Winter Report Card: Baltimore Orioles
With less than a month before pitchers and catchers report, we're checking in on how each team has fared in conducting its offseason business while acknowledging that there's still time for its prognosis to change. Teams will be presented in reverse order of finish from 2013.
2013 results: 85-77 (.525), 3rd place in AL East (Hot Stove Preview)
The Orioles entered the offseason with emerging holes at second base, leftfield and designated hitter -- due to the pending free agency of Brian Roberts, Nate McLouth and Mike Morse, respectively -- and the need for an upgrade in their rotation, particularly with Scott Feldman also reaching free agency. With barely more than three weeks remaining before pitchers and catchers report to camp, the O's have scraped together underwhelming solutions for the three lineup spots, done nothing to help their rotation and opened up an additional hole by trading closer Jim Johnson to the A's in what amounted to a salary dump in advance of his final year of arbitration (Johnson settled with Oakland on a one-year, $10 million deal).
The Johnson trade brought back former first-round pick Jemile Weeks, who could be part of the solution at second base, but he will be 27 on Sunday, hit just .221/.305/.304 in 2012 and, despite his .376 on-base percentage in Triple A, received just nine plate appearances from an A's team that needed help at second base last year. Weeks will battle incumbents Ryan Flaherty and Alexi Casilla, waiver claim Cord Phelps and prospect Jonathan Schoop for the starting job. Flaherty is a career .211/.279/.378 hitter who made 59 starts at second for Baltimore in 2013; Casilla, who made 31 starts at second in 2013, is back as a non-roster player on a minor league deal; Phelps played only four games in the majors last year with Cleveland; and Schoop is the organization's top non-pitching prospect. The latter is just 22 and could use another year at Triple-A after a disappointing and injury-plagued 2013 season at that level.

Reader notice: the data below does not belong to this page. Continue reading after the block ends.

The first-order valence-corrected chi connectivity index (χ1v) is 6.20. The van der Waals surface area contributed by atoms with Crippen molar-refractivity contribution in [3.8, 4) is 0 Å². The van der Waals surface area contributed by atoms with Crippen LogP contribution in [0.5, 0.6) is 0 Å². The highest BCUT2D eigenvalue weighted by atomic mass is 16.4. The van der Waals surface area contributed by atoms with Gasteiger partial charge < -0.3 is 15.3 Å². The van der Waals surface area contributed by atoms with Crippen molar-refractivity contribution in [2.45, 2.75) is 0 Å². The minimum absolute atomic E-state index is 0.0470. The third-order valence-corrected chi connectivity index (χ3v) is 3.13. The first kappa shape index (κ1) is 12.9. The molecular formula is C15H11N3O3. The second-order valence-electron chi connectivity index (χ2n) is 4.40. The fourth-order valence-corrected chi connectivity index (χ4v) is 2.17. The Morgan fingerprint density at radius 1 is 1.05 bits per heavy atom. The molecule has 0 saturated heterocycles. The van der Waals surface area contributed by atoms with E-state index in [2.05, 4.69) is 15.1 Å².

One could argue that the Orioles did well replacing McLouth with David Lough at least. Lough was acquired from the Royals for Danny Valencia, won't be arbitration eligible for two more years and is a superior fielder to McLouth, who landed a $10.75-million, two-year deal from the Nationals. Lough should be able to match McLouth's production at the plate. Over the last three seasons, the latter has hit .246/.329/.378 (92 OPS+). In 2013, the average major league left fielder hit .259/.323/.412. Lough, as a 27-year-old rookie last season, hit .286/.311/.413 (96 OPS+).
Valencia was the Orioles' primary designated hitter in 2013 largely by default (Morse was acquired from the Mariners in August and didn't hit a lick). While he was very productive (.304/.335/.553 in 170 plate appearances), Baltimore was right to sell-high on a 29-year-old coming off a small-sample spike. Its plan to fill DH, however, seems to be finding a lefthanded platoon partner for lefty-killer Delmon Young, who was signed to a minor league deal last week. The O's options there include Cuban Henry Urrutia, who will be 27 in February and struggled in a brief major league look last year, Tyler Colvin, and non-roster invitees Xavier Paul and Quintin Berry.
Stop me when I get to a name that inspires any kind of confidence.
As for the pitching, Baltimore followed the trade of Johnson by signing former A's closer Grant Balfour to a two-year $15 million contract, but concerns raised about his wrist and knee in his physical led to the team voiding the deal. Doing so, rather than simply restructuring the deal as the Red Sox did with Mike Napoli a year ago after his physical revealed a degenerative condition in his hips, could give future free agents pause about dealing with the Orioles, though it's worth noting that Balfour remains unsigned.
The O's did replace Johnson's innings by signing righthanded groundballer Ryan Webb, a surprise non-tender by the Marlins in early December, to a two-year deal worth $4.5 million. Webb, who has a career ERA+ of 118, could battle Darren O'Day and Tommy Hunter for the closer's job, though O'Day, who out-pitched Johnson over the last two years, would be the best choice there.
Unfinished business: Starting pitching
With Weeks, Lough and Young their top options at second base, leftfield and designated hitter, respectively, one could argue that the Orioles didn't really finish the business of adequately filling those positions either. Still, the only starting pitcher they have added to their 40-man roster thus far this offseason has been former Twin Liam Hendriks, who has a 6.01 ERA in 28 career major league starts. General manager Dan Duquette has made no secret of his desire to sign a starter from among the remaining free agents, and Fox Sports' Ken Rosenthal reported last week that Baltimore was one of three teams that "recently requested medical reports" on Ervin Santana.
Preliminary grade: DThe Orioles avoid an F because the few moves of significance they have made have been smart ones, but they add up to very little for a team that needed to make a splash to continue to run with the big boys in their division.